Wampanoag People Serve Up Much-Needed Thanksgiving History Lessons

A new documentary features interviews with native people in Plymouth, Massachusetts.

Photo Credit: PACTV Video Share / YouTube

Wampanoag people working at the Plimoth Plantation share their ancestral history with visitors year-round. But you don't have to visit the Massachusetts museum to hear firsthand about what Thanksgiving means to them. 

In August 2016, Plimoth Plantation and PACTV collaborated on the new documentary People of the First Light: Thanksgiving: A Native Perspective. The film shares how the Wampanoag continue to educate and inspire Americans to rediscover history. 

"The Wampanoag tribe, who hosted the first Thanksgiving, are people who have been [in America] for 12,000 years," John Brown, material culture specialist at the Plimoth Plantation, explains in the film. And many Wampanoags are still living in the very same area.

"This my ancestral land, I have my grandmother's teaching in my culture, my traditions are still here," Shirley High-Rock, an educator at the Wampanoag Museum, says.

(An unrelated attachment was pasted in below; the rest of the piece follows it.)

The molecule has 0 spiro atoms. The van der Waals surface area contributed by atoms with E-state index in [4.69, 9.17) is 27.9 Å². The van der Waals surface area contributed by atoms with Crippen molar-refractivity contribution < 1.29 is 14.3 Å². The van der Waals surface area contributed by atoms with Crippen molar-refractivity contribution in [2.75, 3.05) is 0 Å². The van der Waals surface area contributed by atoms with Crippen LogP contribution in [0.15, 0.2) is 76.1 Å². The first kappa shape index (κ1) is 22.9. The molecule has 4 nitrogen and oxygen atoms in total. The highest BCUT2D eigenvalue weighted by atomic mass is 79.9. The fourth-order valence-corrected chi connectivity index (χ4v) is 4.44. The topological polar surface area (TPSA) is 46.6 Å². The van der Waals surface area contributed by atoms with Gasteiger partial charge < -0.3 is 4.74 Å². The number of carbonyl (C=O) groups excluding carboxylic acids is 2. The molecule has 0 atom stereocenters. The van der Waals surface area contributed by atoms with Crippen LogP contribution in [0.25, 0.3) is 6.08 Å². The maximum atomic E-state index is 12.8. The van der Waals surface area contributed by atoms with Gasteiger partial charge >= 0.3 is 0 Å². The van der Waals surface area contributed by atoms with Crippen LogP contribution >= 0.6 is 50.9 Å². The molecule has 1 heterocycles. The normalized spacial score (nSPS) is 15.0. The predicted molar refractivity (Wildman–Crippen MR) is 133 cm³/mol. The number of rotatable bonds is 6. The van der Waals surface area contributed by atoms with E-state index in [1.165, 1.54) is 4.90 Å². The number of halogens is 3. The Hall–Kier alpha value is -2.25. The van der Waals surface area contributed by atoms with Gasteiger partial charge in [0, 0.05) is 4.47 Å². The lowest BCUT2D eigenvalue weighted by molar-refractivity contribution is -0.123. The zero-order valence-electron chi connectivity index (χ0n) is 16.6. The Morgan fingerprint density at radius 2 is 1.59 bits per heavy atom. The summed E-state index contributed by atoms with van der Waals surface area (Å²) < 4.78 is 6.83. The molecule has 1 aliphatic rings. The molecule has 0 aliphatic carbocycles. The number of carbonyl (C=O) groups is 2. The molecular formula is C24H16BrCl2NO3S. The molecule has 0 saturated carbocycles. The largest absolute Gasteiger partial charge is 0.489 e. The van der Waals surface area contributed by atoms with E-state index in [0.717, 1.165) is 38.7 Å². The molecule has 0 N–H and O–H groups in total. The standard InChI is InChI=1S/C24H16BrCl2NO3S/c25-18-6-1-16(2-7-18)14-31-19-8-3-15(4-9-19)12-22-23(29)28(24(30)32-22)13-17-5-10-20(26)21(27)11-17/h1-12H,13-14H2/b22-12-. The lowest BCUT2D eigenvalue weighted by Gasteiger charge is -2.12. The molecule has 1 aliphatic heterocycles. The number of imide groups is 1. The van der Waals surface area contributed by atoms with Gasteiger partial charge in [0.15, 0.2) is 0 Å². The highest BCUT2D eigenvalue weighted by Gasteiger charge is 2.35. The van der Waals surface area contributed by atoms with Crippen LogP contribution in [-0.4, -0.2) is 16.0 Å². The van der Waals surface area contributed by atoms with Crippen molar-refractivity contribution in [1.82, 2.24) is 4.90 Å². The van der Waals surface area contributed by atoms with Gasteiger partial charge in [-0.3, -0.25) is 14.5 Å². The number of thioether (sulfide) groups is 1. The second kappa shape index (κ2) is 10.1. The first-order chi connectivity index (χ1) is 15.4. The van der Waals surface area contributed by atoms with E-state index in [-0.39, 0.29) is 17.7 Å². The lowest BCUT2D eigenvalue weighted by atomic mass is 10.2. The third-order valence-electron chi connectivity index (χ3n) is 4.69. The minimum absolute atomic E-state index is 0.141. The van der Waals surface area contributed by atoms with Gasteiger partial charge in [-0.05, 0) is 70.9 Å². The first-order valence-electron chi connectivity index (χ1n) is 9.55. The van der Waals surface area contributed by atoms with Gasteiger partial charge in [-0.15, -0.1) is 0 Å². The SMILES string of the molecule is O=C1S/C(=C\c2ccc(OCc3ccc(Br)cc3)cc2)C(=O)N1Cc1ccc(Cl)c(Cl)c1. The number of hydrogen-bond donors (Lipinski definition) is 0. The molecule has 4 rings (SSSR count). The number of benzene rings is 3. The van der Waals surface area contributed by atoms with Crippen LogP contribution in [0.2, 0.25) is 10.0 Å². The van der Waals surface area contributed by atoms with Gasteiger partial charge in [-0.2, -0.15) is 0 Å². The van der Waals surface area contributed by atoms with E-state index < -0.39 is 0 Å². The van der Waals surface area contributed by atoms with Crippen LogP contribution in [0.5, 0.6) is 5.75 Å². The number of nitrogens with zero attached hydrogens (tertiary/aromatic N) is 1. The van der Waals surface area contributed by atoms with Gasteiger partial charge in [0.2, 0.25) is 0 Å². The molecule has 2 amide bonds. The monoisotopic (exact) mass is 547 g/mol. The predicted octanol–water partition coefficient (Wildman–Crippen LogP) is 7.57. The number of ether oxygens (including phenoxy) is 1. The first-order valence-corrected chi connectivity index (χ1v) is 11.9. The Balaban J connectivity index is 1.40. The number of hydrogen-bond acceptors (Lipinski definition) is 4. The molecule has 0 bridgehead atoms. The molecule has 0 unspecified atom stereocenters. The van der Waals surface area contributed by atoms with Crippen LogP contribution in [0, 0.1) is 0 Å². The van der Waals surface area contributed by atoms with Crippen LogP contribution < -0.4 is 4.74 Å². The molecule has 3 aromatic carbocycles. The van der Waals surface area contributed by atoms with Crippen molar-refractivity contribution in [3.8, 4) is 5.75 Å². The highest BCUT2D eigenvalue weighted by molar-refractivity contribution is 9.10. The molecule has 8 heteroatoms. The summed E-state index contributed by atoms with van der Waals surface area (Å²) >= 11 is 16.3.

Nearly every part of the modern Thanksgiving traces its roots to the 19th century, when American author Sarah Josepha Hale pushed Abraham Lincoln to designate it as a national holiday.

But for the Wampanoag, "Thanksgiving was every day. Anything that you did well—whether you fished, whether you hunted, whether you cut down a tree—you always gave thanks for what the Creator had given us. [But today] we really don't celebrate it; it's more or less [that] we recognize the ones we've lost in the past," explained Darius Coombs, director of Wampanoag and Algonkian research at the Plimoth Plantation. 

"For us it was just [about] sustaining life," added Melissa Costa, site supervisor at the Plimoth Plantation. 

There's very little historical recollection of what happened on that day, but the Wampanoag people view the original feast as nothing more than a political dinner. 

"What happened in the past was that Thanksgiving was was not truly Thanksgiving for us from a historical perspective," Brown said.

Plimoth Plantation is closed on Thanksgiving. However, the Mashpee Wampanoag Museum, located in Barnstable County, Massachusetts, is open until 4pm.

"On that day, actually, I'm here at the museum and most of their staff workers are here [too]... so we educate the public about that day," Coombs said.

Museums are the best resources for learning about Thanksgiving, according to the Wampanoag people. 

"We kind of specialize in Thanksgiving here at Plimoth Plantation, so this is a fantastic place to come to," Coombs said.

Watch: "People of the First Light. Thanksgiving: A Native Perspective"

Alexandra Rosenmann is an AlterNet associate editor. Follow her @alexpreditor.

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